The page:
Stormboard’s Empathy Map template includes the additional sections of ‘See‘ and ‘Hear‘. The ‘See’ section is where you write down what a customer sees in their immediate environment. It aslo includes what what customers are reading or watching regarding a service or product, and what they see others doing or saying. The ‘Hear’ section includes what they hear others saying about a product or service.
Once everything is written down, you have a better view of your customers and how they feel about using your product or service. Then, you can dive into making changes and adjustments if needed.
The structure of the Empathy Map has evolved over time — you can now include additional sections and larger maps if you feel like something is missing.
Completing an Empathy Map is beneficial to understanding the needs and wants of your customers and gets you closer to perfecting your product or service. The Customer Empathy Map should represent customers only, but it can also be applied to different situations and people.
Another common way to use Empathy Maps is in educational settings. For example, if you are doing character studies for a novel, have the class fill out an Empathy Map for a specific character. The students can determine characters’ behaviors, motivations, feelings, and actions (what they Say, Think, Do, Feel) to better understand the character, and the story.
Can You Use Stormboard For Empathy Mapping?
Yes, you can! Stormboard has two Empathy Map templates that will give you the customer insight your team needs.
The first template is titled Empathy Map. It has the four basic sections, ‘Say’, ‘Think’, ‘Do, ‘Feel’ and includes the ‘Pains’ and ‘Gains’ sections for extra information, as seen below.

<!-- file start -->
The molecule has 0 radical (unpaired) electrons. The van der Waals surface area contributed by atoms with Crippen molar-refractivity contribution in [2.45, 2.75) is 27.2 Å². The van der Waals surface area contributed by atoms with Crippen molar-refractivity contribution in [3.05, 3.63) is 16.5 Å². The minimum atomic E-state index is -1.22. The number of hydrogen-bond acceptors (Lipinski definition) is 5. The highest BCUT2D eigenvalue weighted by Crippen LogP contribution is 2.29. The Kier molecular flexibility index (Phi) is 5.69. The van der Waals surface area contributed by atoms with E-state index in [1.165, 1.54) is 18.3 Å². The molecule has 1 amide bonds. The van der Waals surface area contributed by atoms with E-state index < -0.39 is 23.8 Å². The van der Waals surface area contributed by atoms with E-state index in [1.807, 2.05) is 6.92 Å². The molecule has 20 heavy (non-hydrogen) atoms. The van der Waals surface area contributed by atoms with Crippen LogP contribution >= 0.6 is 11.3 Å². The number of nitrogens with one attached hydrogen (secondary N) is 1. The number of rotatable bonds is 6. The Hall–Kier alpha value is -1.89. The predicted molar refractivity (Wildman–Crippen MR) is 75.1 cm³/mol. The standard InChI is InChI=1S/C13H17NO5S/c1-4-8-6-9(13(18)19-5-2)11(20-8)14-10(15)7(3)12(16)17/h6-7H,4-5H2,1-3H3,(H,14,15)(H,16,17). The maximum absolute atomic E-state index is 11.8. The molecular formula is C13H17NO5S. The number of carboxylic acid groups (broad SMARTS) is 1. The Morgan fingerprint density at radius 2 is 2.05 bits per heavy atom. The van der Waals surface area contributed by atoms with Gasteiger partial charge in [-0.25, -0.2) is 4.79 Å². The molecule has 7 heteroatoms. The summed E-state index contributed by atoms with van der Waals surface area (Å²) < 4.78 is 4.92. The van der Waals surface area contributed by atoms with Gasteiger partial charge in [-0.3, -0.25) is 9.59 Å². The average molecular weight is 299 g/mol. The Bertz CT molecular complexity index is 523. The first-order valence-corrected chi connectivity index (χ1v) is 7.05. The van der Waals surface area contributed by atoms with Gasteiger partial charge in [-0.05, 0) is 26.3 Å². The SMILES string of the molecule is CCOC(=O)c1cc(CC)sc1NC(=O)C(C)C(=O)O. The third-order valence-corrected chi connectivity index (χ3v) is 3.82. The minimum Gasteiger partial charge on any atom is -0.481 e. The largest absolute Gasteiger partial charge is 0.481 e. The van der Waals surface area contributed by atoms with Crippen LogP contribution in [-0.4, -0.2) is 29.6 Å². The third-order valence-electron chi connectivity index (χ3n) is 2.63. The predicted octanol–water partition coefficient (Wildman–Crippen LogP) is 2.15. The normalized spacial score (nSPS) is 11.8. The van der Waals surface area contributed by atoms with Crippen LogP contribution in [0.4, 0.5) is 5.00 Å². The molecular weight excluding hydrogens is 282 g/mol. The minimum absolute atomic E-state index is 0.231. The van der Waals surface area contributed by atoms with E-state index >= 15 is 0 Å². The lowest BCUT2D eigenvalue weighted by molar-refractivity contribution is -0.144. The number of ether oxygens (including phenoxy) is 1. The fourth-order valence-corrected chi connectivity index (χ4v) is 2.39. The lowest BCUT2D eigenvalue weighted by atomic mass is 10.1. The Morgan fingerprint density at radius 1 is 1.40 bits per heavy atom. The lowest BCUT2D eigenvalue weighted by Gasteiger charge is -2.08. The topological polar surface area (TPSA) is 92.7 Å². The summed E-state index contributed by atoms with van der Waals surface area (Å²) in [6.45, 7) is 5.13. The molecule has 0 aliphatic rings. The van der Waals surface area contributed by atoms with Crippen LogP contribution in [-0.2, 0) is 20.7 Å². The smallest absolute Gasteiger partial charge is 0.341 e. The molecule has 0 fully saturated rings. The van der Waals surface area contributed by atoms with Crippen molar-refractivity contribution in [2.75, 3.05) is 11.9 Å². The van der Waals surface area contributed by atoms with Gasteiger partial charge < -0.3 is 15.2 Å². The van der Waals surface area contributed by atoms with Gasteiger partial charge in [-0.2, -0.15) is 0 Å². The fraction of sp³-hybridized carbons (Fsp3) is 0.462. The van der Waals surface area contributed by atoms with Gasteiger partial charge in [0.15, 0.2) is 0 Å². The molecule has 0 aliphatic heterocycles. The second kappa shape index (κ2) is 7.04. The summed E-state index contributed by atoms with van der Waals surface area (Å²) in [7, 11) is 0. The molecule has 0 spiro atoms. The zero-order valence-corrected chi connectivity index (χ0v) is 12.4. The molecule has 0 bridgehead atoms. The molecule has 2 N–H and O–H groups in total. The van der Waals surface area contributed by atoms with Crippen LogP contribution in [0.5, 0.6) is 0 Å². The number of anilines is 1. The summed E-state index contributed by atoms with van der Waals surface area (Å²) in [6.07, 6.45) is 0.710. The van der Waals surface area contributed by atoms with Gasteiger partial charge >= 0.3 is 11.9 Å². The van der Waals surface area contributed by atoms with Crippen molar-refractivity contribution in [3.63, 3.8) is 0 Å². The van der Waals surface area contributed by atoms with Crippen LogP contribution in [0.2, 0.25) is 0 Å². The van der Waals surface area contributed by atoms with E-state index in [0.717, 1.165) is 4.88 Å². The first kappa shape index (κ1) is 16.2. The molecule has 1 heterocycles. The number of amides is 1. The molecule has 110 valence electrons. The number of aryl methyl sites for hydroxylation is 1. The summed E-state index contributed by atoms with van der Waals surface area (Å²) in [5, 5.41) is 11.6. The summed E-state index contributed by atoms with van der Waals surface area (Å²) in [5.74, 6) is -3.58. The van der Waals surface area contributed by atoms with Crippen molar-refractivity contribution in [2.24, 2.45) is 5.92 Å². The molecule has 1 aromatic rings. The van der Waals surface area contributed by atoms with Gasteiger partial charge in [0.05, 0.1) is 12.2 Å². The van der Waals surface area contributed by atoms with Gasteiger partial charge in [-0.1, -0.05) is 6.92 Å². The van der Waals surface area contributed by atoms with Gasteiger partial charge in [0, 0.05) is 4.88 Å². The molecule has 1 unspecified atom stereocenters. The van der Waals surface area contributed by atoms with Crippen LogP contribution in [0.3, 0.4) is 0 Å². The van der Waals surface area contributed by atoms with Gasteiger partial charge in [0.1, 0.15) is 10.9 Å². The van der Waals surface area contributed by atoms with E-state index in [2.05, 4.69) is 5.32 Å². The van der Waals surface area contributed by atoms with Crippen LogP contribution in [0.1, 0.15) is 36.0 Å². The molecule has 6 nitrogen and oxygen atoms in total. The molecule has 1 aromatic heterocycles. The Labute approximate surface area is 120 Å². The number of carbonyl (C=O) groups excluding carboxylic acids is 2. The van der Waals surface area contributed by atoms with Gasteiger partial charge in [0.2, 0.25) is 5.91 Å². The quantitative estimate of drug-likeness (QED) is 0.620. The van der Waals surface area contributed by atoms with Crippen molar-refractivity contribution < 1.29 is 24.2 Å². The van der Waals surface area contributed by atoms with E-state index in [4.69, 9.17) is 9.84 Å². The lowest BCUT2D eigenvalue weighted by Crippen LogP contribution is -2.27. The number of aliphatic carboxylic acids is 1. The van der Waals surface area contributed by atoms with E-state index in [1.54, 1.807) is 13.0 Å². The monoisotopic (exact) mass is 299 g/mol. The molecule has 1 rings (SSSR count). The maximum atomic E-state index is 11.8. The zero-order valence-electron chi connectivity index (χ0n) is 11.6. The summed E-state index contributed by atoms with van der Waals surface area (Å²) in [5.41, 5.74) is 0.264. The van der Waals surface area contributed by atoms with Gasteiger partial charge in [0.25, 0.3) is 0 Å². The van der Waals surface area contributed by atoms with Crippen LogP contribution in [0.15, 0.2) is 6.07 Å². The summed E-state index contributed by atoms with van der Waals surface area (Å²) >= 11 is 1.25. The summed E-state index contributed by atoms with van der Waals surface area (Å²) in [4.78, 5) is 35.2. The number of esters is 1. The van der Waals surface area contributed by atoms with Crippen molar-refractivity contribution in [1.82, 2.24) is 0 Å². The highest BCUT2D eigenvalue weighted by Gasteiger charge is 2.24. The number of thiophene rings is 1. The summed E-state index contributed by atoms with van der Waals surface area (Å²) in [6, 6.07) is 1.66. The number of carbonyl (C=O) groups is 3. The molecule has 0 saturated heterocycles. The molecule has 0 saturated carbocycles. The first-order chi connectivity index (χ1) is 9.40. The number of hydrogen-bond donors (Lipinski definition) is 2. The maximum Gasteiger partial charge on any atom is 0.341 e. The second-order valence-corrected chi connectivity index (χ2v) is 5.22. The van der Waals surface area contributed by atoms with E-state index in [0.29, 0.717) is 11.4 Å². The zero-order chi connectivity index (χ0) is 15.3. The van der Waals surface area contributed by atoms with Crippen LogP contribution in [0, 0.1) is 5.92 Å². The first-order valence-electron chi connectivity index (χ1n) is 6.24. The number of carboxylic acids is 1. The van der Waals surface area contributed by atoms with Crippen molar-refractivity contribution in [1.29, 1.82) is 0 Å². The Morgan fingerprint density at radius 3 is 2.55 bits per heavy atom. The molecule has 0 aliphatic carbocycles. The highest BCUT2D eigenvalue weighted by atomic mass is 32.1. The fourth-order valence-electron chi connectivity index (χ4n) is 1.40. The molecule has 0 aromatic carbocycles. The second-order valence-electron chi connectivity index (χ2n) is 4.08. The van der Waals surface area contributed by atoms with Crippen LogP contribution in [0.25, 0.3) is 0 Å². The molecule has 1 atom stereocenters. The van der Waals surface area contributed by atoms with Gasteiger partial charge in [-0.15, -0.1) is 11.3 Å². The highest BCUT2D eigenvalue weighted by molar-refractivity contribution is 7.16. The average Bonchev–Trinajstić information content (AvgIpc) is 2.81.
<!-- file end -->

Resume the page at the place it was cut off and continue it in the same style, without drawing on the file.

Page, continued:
The second template, called the Customer Empathy Map, is more detailed. It’s a great choice for teams who need more specific insights into their customers. This template includes sections ‘What does s/he hear?’, ‘What does s/he think and feel?’, ‘What does s/he say and do?’, ‘What does s/he see?’, ‘Pain’ (the pain customers feel or what is not working them), and ‘Gain’ (things they like about it or gain from it).
Where to Get Stormboard’s Empathy Mapping Templates
To use Stormboard’s Empathy Map template or the Customer Empathy Map template:
- Sign up for an account or log in
- Start a new Storm (what we call your digital workspace)
- Click the template button at the bottom of your screen
- Type ‘Empathy Map’ or ‘Customer Empathy Map’ in the search bar and the templates will appear
- Select the template that best fits your needs and start Storming!
Knowing what your customers know and feeling what your customers feel will let you better understand their motivations. The best thing that you can do to relate to a customer is to empathize and listen. This will make the biggest difference in their decision to choose you.
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Tap into your customers’ needs with Stormboard’s Empathy Mapping templates — sign up for a free trial today!